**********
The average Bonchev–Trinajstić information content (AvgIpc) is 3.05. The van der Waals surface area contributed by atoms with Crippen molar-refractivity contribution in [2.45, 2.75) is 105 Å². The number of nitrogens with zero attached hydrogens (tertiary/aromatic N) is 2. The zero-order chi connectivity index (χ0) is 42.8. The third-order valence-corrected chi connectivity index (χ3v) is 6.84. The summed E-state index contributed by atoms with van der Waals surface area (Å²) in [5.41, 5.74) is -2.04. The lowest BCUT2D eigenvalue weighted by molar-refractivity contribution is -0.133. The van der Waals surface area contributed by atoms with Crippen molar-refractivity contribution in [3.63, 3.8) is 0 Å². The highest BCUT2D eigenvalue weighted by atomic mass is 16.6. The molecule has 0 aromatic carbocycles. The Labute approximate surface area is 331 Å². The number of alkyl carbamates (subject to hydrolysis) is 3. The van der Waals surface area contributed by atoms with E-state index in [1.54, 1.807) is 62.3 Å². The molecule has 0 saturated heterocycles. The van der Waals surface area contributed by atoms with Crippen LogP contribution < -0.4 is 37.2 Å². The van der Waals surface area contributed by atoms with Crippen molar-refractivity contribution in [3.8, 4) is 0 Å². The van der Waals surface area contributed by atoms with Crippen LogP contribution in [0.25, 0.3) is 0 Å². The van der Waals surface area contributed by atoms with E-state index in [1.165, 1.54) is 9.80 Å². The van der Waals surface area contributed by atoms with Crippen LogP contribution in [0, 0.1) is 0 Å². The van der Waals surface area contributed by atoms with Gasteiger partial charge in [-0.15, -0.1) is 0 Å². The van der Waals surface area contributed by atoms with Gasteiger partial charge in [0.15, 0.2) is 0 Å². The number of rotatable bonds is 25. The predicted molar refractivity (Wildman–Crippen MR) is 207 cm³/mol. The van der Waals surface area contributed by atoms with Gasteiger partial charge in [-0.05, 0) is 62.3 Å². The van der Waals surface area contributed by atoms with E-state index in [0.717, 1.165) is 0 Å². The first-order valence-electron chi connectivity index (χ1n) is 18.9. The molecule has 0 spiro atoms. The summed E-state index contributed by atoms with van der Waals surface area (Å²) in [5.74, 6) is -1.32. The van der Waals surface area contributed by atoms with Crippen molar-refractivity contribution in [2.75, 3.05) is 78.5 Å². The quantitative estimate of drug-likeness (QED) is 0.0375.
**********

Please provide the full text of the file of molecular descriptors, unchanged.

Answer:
The average Bonchev–Trinajstić information content (AvgIpc) is 3.05. The van der Waals surface area contributed by atoms with Crippen molar-refractivity contribution in [2.45, 2.75) is 105 Å². The number of nitrogens with zero attached hydrogens (tertiary/aromatic N) is 2. The zero-order chi connectivity index (χ0) is 42.8. The third-order valence-corrected chi connectivity index (χ3v) is 6.84. The summed E-state index contributed by atoms with van der Waals surface area (Å²) in [5.41, 5.74) is -2.04. The lowest BCUT2D eigenvalue weighted by molar-refractivity contribution is -0.133. The van der Waals surface area contributed by atoms with Crippen molar-refractivity contribution in [3.63, 3.8) is 0 Å². The highest BCUT2D eigenvalue weighted by atomic mass is 16.6. The molecule has 0 aromatic carbocycles. The Labute approximate surface area is 331 Å². The number of alkyl carbamates (subject to hydrolysis) is 3. The van der Waals surface area contributed by atoms with E-state index in [1.54, 1.807) is 62.3 Å². The molecule has 0 saturated heterocycles. The van der Waals surface area contributed by atoms with Crippen LogP contribution < -0.4 is 37.2 Å². The van der Waals surface area contributed by atoms with Crippen molar-refractivity contribution in [3.8, 4) is 0 Å². The van der Waals surface area contributed by atoms with Crippen LogP contribution in [0.25, 0.3) is 0 Å². The van der Waals surface area contributed by atoms with E-state index in [1.165, 1.54) is 9.80 Å². The van der Waals surface area contributed by atoms with Crippen LogP contribution in [0, 0.1) is 0 Å². The van der Waals surface area contributed by atoms with Gasteiger partial charge in [-0.15, -0.1) is 0 Å². The van der Waals surface area contributed by atoms with Gasteiger partial charge in [0.15, 0.2) is 0 Å². The number of rotatable bonds is 25. The predicted molar refractivity (Wildman–Crippen MR) is 207 cm³/mol. The van der Waals surface area contributed by atoms with Gasteiger partial charge in [-0.05, 0) is 62.3 Å². The van der Waals surface area contributed by atoms with E-state index in [0.717, 1.165) is 0 Å². The first-order valence-electron chi connectivity index (χ1n) is 18.9. The molecule has 0 spiro atoms. The summed E-state index contributed by atoms with van der Waals surface area (Å²) in [5.74, 6) is -1.32. The van der Waals surface area contributed by atoms with Crippen molar-refractivity contribution in [2.75, 3.05) is 78.5 Å². The quantitative estimate of drug-likeness (QED) is 0.0375.